HERZLIYA, Israel — Likening war-wracked Syria to a "cemetery of the good, the bad and the ugly," Israel's military intelligence chief warned of "slim" prospects for the type of diplomatic settlement sought by members of the 17-nation International Syria Support Group.
And even if the envisioned political transition deal were to be signed, Maj. Gen. Herzi Halevy doubted whether "these distinguished people" would be able to implement such an agreement, given the deep rifts in a country "saturated by bloodshed."
Speaking on Tuesday at the annual Herzliya Conference, Halevy said: "The chances of a reunified Syria are very slim."
What could bring about change, he said, "is if the central players — the United States and Russia — impose their agenda in some of the places."
According to the Israeli head of military intelligence, Syria as a state no longer exists.
"So if we talk about what will happen in Syria in 15-20 years, we're talking about millions outside the educational system. ... They are growing up in an atmosphere of ignorance and hatred."
The military intelligence chief noted that Da'esh, the Arabic acronym for the Islamic State group, has lost significant numbers of people and vast stretches of territory since US-led coalition operations began last year.
At the same time, due to Russian involvement, the Syrian regime of Bashar Assad has stabilized, along with the Shiite axis of Iran and Hezbollah. All the while, al-Qaida-linked groups such as the Nusra Front remain relevant.
Halevy did not offer Israel's preferred outcome to the war raging beyond its northern border. However, he presented a scenario that Israel would find unacceptable.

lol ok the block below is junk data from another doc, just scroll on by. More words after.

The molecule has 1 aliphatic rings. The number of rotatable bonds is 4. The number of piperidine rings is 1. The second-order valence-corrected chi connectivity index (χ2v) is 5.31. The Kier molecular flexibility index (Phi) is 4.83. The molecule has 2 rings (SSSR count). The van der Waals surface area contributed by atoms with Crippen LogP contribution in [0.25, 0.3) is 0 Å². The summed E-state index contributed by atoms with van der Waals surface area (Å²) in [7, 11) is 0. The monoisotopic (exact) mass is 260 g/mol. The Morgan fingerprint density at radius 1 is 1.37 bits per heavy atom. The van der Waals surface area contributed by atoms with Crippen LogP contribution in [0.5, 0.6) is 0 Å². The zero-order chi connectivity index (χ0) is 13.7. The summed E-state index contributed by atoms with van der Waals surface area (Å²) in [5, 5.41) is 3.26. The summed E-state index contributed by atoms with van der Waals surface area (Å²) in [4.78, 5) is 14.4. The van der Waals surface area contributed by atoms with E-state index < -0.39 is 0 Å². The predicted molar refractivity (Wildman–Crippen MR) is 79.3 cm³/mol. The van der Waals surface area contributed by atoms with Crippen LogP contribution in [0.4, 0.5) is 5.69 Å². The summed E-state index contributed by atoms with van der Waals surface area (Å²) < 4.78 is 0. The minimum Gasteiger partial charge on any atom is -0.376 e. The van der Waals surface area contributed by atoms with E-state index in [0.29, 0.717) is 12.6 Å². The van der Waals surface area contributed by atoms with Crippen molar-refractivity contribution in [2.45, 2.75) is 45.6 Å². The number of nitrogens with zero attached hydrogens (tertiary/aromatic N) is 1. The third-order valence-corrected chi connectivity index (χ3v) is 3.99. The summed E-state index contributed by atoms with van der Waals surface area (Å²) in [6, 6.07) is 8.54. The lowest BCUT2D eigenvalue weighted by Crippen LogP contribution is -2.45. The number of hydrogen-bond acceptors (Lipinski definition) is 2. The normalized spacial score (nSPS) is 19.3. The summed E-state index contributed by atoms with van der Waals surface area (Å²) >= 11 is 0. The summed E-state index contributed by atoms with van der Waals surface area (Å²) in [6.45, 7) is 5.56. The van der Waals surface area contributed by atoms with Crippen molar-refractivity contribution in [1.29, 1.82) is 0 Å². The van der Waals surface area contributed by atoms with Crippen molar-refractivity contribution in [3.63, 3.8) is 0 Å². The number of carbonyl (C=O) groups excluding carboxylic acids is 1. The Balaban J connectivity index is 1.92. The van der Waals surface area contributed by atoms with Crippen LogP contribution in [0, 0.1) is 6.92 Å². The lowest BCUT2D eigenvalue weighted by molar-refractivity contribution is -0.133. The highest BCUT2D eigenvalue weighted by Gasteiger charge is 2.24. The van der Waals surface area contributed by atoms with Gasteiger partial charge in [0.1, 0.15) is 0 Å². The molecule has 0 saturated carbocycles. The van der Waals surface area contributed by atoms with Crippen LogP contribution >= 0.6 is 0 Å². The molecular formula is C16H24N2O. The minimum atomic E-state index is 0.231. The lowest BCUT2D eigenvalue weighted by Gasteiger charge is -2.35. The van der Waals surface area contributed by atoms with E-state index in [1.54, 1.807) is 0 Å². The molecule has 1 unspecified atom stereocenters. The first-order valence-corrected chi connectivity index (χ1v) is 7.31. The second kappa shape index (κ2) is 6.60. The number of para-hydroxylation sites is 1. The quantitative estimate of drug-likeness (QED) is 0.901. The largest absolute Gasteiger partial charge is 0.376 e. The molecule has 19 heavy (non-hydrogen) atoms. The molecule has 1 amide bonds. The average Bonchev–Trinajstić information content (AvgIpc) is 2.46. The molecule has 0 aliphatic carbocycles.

"The question is not how we would like this story to end, but how would we not like it to end," he said. "Let's say Da'esh has been contained. The superpowers have left the area, and we are stuck here with the Iranian axis with caches of advanced weaponry."
To avoid such an outcome, he said Israel would have to act "through coordination with the superpowers and through other means as well."
Halevy insisted that while the role of military intelligence is, in part, to try to forecast the future, the "fog of the present" must be penetrated first.
"The fog in the Middle East is very thick," he said. "One can define this region at this time as 'stable instability.' We have to get used to this fact."
Opall-Rome is Israel bureau chief for Defense News. She has been covering U.S.-Israel strategic cooperation, Mideast security and missile defense since May 1988. She lives north of Tel Aviv. Visit her website at www.opall-rome.com.